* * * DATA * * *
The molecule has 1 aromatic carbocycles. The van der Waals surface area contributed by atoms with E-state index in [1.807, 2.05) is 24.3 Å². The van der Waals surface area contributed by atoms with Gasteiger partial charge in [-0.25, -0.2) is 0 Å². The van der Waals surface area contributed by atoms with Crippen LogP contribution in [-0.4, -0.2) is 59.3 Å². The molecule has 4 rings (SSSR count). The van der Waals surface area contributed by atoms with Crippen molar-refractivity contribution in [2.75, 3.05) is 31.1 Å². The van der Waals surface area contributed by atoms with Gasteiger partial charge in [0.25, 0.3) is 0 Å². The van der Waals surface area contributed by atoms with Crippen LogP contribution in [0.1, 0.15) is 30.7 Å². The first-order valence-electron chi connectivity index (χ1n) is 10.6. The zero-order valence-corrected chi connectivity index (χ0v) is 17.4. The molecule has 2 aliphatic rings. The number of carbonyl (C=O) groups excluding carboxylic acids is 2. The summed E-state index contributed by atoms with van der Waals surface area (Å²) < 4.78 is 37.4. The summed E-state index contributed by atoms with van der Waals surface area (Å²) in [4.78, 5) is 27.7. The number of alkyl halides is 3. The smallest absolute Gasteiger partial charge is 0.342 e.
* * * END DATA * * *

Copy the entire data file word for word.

The molecule has 1 aromatic carbocycles. The van der Waals surface area contributed by atoms with E-state index in [1.807, 2.05) is 24.3 Å². The van der Waals surface area contributed by atoms with Gasteiger partial charge in [-0.25, -0.2) is 0 Å². The van der Waals surface area contributed by atoms with Crippen LogP contribution in [-0.4, -0.2) is 59.3 Å². The molecule has 4 rings (SSSR count). The van der Waals surface area contributed by atoms with Crippen molar-refractivity contribution in [2.75, 3.05) is 31.1 Å². The van der Waals surface area contributed by atoms with Gasteiger partial charge in [0.25, 0.3) is 0 Å². The van der Waals surface area contributed by atoms with Crippen LogP contribution in [0.1, 0.15) is 30.7 Å². The first-order valence-electron chi connectivity index (χ1n) is 10.6. The zero-order valence-corrected chi connectivity index (χ0v) is 17.4. The molecule has 2 aliphatic rings. The number of carbonyl (C=O) groups excluding carboxylic acids is 2. The summed E-state index contributed by atoms with van der Waals surface area (Å²) < 4.78 is 37.4. The summed E-state index contributed by atoms with van der Waals surface area (Å²) in [4.78, 5) is 27.7. The number of alkyl halides is 3. The smallest absolute Gasteiger partial charge is 0.342 e.